In the wake of the acquittal of George Zimmerman of second degree murder in the death of 17-year old Trayvon Martin, civil rights activist Al Sharpton has tapped Bishop Victor Curry, with Miami’s New Birth Baptist Church, to lead the campaign to make South Florida ground zero in their fight to change or overturn Florida’s so-called “Stand Your Ground Law.”
Governor Rick Scott declared Sunday as “Day of Prayer for Unity” in the death of Trayvon Martin. The proclamation said, in part, “the death of 17-year-old Trayvon Martin is a tragedy; and the Martin family, the family of George Zimmerman, and all those affected by Trayvon’s death remain in our thoughts and prayers.”
In prayer and song, hundreds demonstrated in front of the Federal Courthouse in Miami Saturday as part of the 100 city “Justice For Trayvon” rallies.
As Miami prepares for a major rally in honor of Trayvon Martin Saturday, members of the Hatian-American Community in North Miami gathered for an intimate but vocal demonstration Friday evening.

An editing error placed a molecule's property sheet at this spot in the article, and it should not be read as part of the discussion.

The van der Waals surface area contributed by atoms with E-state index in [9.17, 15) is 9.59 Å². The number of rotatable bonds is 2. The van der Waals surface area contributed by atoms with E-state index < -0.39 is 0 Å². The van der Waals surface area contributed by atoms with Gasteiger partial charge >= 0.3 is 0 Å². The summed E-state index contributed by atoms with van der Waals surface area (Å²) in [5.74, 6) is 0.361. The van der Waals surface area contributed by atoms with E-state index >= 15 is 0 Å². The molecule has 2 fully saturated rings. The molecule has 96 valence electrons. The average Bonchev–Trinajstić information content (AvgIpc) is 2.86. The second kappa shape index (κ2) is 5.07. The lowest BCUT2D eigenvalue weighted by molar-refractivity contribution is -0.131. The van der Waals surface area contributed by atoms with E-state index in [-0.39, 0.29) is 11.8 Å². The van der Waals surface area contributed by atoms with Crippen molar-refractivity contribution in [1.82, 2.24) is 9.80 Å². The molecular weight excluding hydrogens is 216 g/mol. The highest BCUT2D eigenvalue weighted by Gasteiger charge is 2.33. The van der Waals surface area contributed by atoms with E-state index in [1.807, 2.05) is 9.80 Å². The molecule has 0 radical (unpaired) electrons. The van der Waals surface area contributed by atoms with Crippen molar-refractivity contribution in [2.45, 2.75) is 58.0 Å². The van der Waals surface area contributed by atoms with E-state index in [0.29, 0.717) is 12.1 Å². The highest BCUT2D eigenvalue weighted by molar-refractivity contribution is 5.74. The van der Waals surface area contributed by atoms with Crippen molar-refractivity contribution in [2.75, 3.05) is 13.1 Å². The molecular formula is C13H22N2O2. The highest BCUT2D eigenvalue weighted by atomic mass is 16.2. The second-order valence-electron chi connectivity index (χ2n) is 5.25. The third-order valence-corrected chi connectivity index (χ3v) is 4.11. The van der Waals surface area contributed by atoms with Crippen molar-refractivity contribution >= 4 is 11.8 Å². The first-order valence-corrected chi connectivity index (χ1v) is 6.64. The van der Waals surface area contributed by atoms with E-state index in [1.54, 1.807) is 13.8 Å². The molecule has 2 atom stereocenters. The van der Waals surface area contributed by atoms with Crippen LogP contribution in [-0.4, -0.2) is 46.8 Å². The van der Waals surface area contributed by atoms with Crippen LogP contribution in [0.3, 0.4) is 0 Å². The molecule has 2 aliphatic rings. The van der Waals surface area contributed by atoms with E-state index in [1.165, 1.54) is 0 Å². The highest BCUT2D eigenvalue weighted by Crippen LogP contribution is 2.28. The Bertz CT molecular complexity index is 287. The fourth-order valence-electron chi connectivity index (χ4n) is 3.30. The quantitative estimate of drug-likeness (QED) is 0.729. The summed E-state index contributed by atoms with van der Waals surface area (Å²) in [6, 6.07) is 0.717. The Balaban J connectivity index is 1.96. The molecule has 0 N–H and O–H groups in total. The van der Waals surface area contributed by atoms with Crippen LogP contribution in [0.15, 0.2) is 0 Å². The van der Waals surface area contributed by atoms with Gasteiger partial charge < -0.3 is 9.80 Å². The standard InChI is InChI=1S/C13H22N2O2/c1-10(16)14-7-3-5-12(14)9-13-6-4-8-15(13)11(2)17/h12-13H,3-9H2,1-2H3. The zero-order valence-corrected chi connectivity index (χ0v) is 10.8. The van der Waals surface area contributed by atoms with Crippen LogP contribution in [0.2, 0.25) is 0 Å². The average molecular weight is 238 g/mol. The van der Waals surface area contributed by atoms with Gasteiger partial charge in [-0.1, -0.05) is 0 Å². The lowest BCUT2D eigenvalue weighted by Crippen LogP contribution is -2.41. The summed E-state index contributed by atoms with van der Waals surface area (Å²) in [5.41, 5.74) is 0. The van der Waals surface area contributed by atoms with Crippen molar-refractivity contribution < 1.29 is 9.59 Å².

The national “Justice for Trayvon” day in 100 cities, led by Rev. Al Sharpton, will take place this weekend to press for federal civil rights charges against George Zimmerman, the man acquitted of charges in the fatal shooting of Miami Gardens teen Martin.
Trayvon Martin’s parents will honor their son following the Zimmerman verdict, Saturday, at two separate vigils.
The Rev. Jesse Jackson and Rev. Al Sharpton are scheduled to address the NAACP conference in Orlando on Wednesday.
This week marks the one year anniversary of the shooting death of Trayvon Martin which thrust the small central Florida city of Sanford into the national spotlight.
Thousands of Hispanic, Caribbean and African-American voters across Florida will head to polling precincts starting Saturday to usher in Souls to the Polls Weekend, as the state’s Early Voting period begins.
The former chairman of the Republican Party of Florida is making charged accusations against his prior employer, claiming state party officials are intentionally trying to keep minority voters away from the polls.